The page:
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CDC Reveals Scary Truth About Factory Farms and Superbugs

For related articles and more information, please visit OCA's Factory Farming page and our Health Issues page.

Nearly 80 percent of antibiotics consumed in the United States go to livestock farms. Meanwhile, antibiotic-resistant pathogens affecting people are on the rise. Is there a connection here? No need for alarm, insists the National Pork Producers Council. Existing regulations "provide adequate safeguards against antibiotic resistance," the group insists on its site.  It even enlists the Centers for Disease Control in its effort to show that "animal antibiotic use is safe for everyone," claiming that the CDC has found "no proven link to antibiotic treatment failure in humans due to antibiotic use in animals."

So move along, nothing to see here, right? Not so fast. On Monday, the CDC came out with a new report called "Antibiotic resistance threats in the United States, 2013," available here.  And far from exonerating the meat industry and its voracious appetite for drugs, the report spotlights it as a driver of resistance. Check out the left side of this infographic drawn from the report:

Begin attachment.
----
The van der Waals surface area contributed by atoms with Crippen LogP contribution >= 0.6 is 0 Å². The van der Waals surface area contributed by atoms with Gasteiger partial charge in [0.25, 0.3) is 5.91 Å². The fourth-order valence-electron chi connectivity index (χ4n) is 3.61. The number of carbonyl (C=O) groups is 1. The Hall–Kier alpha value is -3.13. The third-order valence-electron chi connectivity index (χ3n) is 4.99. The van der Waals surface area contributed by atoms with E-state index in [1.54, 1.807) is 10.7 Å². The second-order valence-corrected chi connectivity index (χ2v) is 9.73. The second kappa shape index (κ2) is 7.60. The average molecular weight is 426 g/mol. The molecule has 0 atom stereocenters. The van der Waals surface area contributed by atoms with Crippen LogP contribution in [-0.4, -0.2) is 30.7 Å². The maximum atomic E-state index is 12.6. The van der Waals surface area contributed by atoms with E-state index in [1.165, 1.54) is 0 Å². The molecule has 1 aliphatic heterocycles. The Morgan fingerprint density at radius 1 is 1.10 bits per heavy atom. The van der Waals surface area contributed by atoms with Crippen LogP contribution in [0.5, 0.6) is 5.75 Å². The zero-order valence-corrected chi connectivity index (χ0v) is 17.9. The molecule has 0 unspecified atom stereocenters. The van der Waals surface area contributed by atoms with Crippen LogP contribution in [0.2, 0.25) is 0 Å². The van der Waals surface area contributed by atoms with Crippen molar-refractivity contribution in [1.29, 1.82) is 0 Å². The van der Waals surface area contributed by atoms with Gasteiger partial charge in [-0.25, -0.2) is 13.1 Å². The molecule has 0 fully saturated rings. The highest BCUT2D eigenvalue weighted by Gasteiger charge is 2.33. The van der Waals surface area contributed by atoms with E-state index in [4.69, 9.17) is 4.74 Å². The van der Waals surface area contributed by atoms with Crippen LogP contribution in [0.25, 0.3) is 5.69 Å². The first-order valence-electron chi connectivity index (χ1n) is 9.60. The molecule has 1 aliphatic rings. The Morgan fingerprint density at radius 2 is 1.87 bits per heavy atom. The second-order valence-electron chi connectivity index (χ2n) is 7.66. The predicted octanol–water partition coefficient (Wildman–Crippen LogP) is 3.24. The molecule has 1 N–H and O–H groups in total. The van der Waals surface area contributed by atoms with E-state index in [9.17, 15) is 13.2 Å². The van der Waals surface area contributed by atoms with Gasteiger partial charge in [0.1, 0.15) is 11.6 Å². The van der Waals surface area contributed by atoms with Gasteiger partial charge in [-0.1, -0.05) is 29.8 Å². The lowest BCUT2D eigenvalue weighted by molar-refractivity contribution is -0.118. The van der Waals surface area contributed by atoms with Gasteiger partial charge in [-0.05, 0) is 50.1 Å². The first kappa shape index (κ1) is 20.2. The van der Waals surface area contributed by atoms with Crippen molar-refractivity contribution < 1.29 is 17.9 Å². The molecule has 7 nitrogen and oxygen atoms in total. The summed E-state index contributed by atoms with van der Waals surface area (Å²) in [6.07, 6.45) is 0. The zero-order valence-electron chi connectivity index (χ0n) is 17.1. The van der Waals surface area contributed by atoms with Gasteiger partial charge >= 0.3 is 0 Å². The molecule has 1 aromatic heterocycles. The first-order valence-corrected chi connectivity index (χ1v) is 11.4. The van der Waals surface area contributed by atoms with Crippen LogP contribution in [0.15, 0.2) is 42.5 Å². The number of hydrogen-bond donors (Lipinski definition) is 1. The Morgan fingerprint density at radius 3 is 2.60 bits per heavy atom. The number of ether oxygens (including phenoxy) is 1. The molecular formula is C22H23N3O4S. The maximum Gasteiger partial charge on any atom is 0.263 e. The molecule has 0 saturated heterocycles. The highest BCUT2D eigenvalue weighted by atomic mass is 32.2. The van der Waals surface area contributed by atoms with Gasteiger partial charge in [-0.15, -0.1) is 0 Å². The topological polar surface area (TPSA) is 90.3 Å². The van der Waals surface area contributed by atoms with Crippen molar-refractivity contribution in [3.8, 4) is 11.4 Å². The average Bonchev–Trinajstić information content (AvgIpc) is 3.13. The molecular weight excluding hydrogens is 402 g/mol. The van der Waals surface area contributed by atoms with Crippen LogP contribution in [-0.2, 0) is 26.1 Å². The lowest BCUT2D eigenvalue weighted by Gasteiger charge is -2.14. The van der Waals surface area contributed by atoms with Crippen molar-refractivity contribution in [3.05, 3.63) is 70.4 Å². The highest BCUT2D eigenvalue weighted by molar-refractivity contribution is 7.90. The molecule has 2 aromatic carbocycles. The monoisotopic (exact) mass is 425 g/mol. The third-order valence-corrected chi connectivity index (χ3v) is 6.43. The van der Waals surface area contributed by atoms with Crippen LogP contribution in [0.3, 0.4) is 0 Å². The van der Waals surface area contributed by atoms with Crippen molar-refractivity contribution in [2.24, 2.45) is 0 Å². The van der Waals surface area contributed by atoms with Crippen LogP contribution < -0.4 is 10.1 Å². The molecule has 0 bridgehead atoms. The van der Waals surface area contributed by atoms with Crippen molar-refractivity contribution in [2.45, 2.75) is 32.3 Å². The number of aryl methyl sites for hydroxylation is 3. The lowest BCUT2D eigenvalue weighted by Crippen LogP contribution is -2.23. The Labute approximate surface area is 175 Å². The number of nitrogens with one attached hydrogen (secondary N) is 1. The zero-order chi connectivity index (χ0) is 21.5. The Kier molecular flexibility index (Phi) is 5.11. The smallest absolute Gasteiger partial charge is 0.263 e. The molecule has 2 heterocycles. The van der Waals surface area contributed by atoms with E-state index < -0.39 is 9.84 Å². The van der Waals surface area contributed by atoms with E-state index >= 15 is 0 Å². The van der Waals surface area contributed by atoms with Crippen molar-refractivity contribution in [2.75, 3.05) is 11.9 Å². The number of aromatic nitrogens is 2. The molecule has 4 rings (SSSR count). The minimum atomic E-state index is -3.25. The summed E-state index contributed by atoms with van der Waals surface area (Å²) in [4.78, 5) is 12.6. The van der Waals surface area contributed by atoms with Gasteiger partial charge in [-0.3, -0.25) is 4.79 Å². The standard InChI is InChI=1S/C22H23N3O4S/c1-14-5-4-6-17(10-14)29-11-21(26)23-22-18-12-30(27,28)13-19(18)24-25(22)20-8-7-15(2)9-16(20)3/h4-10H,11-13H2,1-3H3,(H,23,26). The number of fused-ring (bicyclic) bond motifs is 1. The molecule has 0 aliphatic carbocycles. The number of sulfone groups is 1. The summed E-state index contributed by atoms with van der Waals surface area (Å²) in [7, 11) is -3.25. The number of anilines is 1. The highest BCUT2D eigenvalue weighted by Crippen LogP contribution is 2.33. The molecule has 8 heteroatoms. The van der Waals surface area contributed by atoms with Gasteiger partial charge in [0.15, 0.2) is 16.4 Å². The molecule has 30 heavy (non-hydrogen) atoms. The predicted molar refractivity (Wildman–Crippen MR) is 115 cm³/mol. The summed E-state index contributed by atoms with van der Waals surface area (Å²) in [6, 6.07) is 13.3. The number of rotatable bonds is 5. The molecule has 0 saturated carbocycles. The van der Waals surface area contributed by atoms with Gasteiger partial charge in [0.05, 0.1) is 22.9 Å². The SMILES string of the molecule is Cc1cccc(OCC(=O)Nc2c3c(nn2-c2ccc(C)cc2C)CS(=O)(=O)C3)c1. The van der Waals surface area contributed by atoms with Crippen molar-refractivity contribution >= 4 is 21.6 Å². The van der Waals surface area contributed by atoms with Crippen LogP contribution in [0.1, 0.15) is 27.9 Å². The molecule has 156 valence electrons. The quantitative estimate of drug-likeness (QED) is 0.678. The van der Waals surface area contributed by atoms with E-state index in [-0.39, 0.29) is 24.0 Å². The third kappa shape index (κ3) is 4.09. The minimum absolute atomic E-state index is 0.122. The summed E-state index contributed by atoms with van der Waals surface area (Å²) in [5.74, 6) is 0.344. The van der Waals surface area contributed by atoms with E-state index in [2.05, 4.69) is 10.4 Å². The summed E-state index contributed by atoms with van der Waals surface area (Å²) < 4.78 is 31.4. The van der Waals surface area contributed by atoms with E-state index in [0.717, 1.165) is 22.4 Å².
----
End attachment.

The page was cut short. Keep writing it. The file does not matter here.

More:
Note the text on the bottom: "These drugs should be only used to treat infections." Compare that to the National Pork Producers Council's much more expansive conception of proper uses of antibiotics in livestock facilities: "treatment of illness, prevention of disease, control of disease, and nutritional efficiency of animals." Dosing animals with daily hits of antibiotics to prevent disease only makes sense, of course, if you're keeping animals on an industrial scale.


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